Monday, December 19, 2016

What is the global cost of Autoconf?

Waiting for autoconf to finish is annoying. But have you ever considered how much time and effort is wasted every day doing that? Neither have I, but let's estimate it anyway.

First we need an estimate of how many projects are using Autotools. 100 is too low and 10 000 is probably too high, so let's say 1000. We also need an assumption of how long an average autoconf run takes. Variability here is massive ranging from 30 seconds to (tens of) minutes on big projects on small hardware. Let's say an average of one minute as a round number.

Next we need to know how many times builds are run during a day. Some projects are very active with dozens of developers whereas most have only one person doing occasional development. Let's say each project has on average 2 developers and each one does an average of 4 builds per day.

This gives us an estimate of how much time is spent globally just waiting for autoconf to finish:

1000 proj * 2 dev/proj * 2 build/dev * 1 minute/build =
   4000 minutes = 66 hours

66 hours. Every day. If you are a business person, feel free to do the math on how much that costs.

But it gets worse. Many organisations and companies build a lot of projects each day. As an example there are hundreds of companies that have their own (embedded) Linux distribution that they do a daily build on. Linux distros do rebuilds constantly and so on. If we assume 10 000 organisations that do a daily build and we do a lowball estimate of 5 dependencies per project (many projects are not full distros, but instead build a custom runtime package or something similar), we get different numbers:

10 000 organisations * 1 build/organisation * 5 dependencies/build * 1 min/dependency = 50 000 minutes = 833 CPU hours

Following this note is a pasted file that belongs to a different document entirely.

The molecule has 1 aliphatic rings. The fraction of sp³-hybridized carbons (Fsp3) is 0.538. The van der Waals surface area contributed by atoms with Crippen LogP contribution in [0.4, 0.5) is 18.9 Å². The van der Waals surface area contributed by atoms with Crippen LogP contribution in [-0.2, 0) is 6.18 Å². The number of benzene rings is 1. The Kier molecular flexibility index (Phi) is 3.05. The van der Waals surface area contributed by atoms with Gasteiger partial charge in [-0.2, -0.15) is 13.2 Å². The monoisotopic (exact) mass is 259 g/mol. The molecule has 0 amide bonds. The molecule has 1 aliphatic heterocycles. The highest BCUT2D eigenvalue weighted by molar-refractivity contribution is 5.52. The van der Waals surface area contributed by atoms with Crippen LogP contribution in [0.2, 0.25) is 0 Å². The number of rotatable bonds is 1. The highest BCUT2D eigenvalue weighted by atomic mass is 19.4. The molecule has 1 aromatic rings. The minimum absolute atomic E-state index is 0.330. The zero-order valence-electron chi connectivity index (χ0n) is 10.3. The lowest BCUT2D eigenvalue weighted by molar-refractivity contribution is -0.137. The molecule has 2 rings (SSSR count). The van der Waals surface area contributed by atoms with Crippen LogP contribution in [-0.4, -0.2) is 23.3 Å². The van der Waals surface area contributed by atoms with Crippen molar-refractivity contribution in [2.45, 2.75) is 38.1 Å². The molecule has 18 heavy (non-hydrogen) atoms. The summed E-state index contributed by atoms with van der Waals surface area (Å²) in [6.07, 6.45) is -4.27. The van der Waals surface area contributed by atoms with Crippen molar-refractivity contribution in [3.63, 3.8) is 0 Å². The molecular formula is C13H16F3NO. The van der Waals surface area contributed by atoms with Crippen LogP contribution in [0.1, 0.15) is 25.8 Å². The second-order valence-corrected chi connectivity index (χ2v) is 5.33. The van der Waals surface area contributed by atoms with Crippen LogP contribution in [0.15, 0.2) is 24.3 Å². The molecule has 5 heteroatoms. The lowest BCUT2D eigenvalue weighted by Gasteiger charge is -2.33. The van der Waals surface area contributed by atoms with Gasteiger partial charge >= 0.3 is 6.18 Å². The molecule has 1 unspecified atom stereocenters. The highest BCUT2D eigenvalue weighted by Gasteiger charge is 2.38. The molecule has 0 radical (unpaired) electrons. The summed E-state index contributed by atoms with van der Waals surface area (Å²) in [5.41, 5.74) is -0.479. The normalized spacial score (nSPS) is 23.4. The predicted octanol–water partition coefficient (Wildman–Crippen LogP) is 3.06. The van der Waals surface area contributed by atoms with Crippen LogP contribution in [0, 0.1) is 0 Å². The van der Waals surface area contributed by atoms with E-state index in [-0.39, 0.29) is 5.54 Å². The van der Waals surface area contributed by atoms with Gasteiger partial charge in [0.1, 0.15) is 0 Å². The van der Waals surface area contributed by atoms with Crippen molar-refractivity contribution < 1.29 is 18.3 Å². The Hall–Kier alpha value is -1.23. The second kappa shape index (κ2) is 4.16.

That is, every single day over 800 CPU hours are burned just to run autoconf. Estimating CPU consumption is difficult but based on statistics and division we can estimate an average consumption of 20 Watts. This amounts to 16 kWh every day or, assuming 300 working days a year, 5 MWh a year.

That is a lot of energy to waste just to be absolutely sure that your C compiler ships with stdlib.h.


  1. Not many people use it, but you can cache autoconf tests

  2. Ironically, the longest part of a build, for a sufficiently large project, is not the configure step, but the compiler. I would much rather see chromium not take 5-6 hours to build than arguing over whether the configure step, however implemented, takes 5 or 50 seconds.

    The real cost lies in changing the build system to some niche thing. Not only do your colleagues and downstream users have to learn a new thing, but also be frustrated with the new quirks.

    Which makes not all that bad.

  3. If Chromium were built with Autotools, its configure step would take ~30 minutes on Windows, because shell scripts are 10-15x slower on Windows than Linux.

    Tests also show that Meson compiles the same code around 2x faster than Autotools. (just compilation, ignoring configure step). See for example

  4. Regarding the number of Autotools projects: Currently the core Homebrew for OS X has 3677 packages, of which 1860 are built with Autotools (number estimated by grepping for ./ Now, Ubuntu had 73813 packages at 14.04 LTS, so everyone can jump to conclusions.

    1. This comment has been removed by the author.

    2. Too quick. In addition to the packages with pre-generated ./configure, homebrew-core has 149 packages that are built starting from autogen.

    3. ...and another update: 1776 packages with pre-made ./configure after removing false wildcard . matches. Other systems include 275 for CMake, 13 for SCons, 9 for Jam, 3 for Gyp and 1, libhttpseverywhere for Meson.